Everything Else

Just Win, Baby and Other Notes

The bye week/All Star Break is about halfway over for our Men of Four Feathers, so it’s time to start thinking about Blackhawks hockey again. After a piss-poor but not entirely unexpected first half of the season, the Hawks sit last in the Central, 27th overall (two points out of the cellar, ahead of the Senators, Devils, Kings, and Flyera), and 30th in goal differential, ahead of only the Kings. Help isn’t coming, and the only reason the Hawks aren’t sitting in dead last in everything is because of a brief spell of competence spanning late December to early January. It doesn’t look good, dear reader.

And yet, I still want to watch this team win, lottery be damned.

On Friday, the Beast From the East (time zone) Adam Hess laid out a case for the Hawks doing everything they can to tank the rest of the year. To SparkNotes it, no, that doesn’t mean telling the players to Black Sox it. In its most extreme case, tanking would involve trading someone like Patrick Kane, assuming his dad would be OK with it, and starting all the way over. And as much as I would be happy with, say, a straight Kane-for-Subban trade, we all know that isn’t going to happen.

I understand why there’s a contingent that would push for a tank: It would lay the groundwork for the future, give Colliton a chance to play guys whom the decision makers believe are part of the future, and give those same guys a chance to adjust to the expectations foisted upon them. But with the roster as it stands, this team is about as close to tanking as it can be. The only way this roster can get much better as it is, is to rotate Seabrook, only play Ward in back-to-backs, and keep Anisimov on the fourth line. The guys who are a part of the future are pretty much already here: Strome, DeBrincat, Harju, Kampf, possibly Delia. All we’re really waiting on is Boqvist and maybe Beaudin and Barratt.

But even if it were possible for this team to tank any worse, I’m not sure I’d want to see it.

Even though this team sucks like a Kirby, I still celebrate the wins. I still jump off the couch and scare the bejesus out of the dog when Top Cat takes a cross-ice pass for a quick one-time goal. Every time the Hawks go on the power play now, I stand and pace in anticipation for a goal that’s more likely than ever to come. And you better believe I nearly lost my goddamn mind when Delia made that jumping save against the Caps a while back, even though it was the result of him completely losing his ass in the crease.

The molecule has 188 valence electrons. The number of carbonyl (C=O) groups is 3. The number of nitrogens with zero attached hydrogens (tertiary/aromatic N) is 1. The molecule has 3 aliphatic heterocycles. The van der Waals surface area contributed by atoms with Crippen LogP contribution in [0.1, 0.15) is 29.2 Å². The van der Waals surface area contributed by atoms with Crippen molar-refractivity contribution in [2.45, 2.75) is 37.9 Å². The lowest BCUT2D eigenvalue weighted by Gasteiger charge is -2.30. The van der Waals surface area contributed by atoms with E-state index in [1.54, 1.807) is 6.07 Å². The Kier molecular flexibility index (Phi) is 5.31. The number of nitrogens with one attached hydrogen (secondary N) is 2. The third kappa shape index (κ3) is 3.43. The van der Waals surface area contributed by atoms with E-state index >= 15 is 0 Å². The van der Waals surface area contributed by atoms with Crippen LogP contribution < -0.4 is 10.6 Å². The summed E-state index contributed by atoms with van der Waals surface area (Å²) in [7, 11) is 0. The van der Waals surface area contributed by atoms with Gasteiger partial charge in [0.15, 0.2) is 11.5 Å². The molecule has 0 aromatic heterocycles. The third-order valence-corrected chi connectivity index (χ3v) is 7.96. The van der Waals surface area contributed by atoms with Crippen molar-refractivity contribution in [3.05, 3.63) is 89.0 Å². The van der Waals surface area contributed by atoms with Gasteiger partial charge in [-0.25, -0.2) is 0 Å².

With the expectations as low as they were coming into the year, there’s still joy when the Hawks aren’t puking all over their shoes. Toews’s Renaissance has been a much-needed relief. Watching Alex DeBrincat outdo himself in his sophomore year (he’s on pace for 40+ goals right now) gives hope for a brighter future that might not be as far away as it seems. David Kampf is one of the best defensive forwards in the entire league, which is as shocking as it is exciting.

And though the defense has been a recycled marital aid this entire year, seeing Connor Murphy play well and with confidence is somewhat vindicating. Erik Gustafsson, for all his warts, has been fun in the offensive zone and on the power play, defense be damned. And Collin Delia’s performance, funk and all, has been a respite from the professional ass pickers the Hawks have trotted out since Corey Crawford’s untimely demise.

For all the pissing and moaning I do about this team, there’s still joy in watching them win, even if that shaves at their chances of winning the lottery. I want to see some deadline moves, particularly involving Anisimov; any one of the Shitty Bash Brothers in Hayden, Martinsen, and Kunitz; and possibly Gustafsson if the price is right. But all in the name of winning as many games as possible, because it’s still fun to watch them win, especially when they’re not supposed to. We may have problems with the people running it, some of the players on it, and the countless off-ice embarrassments it’s self-inflicted, but we still derive joy when this team wins. If you didn’t, why would you bother with it?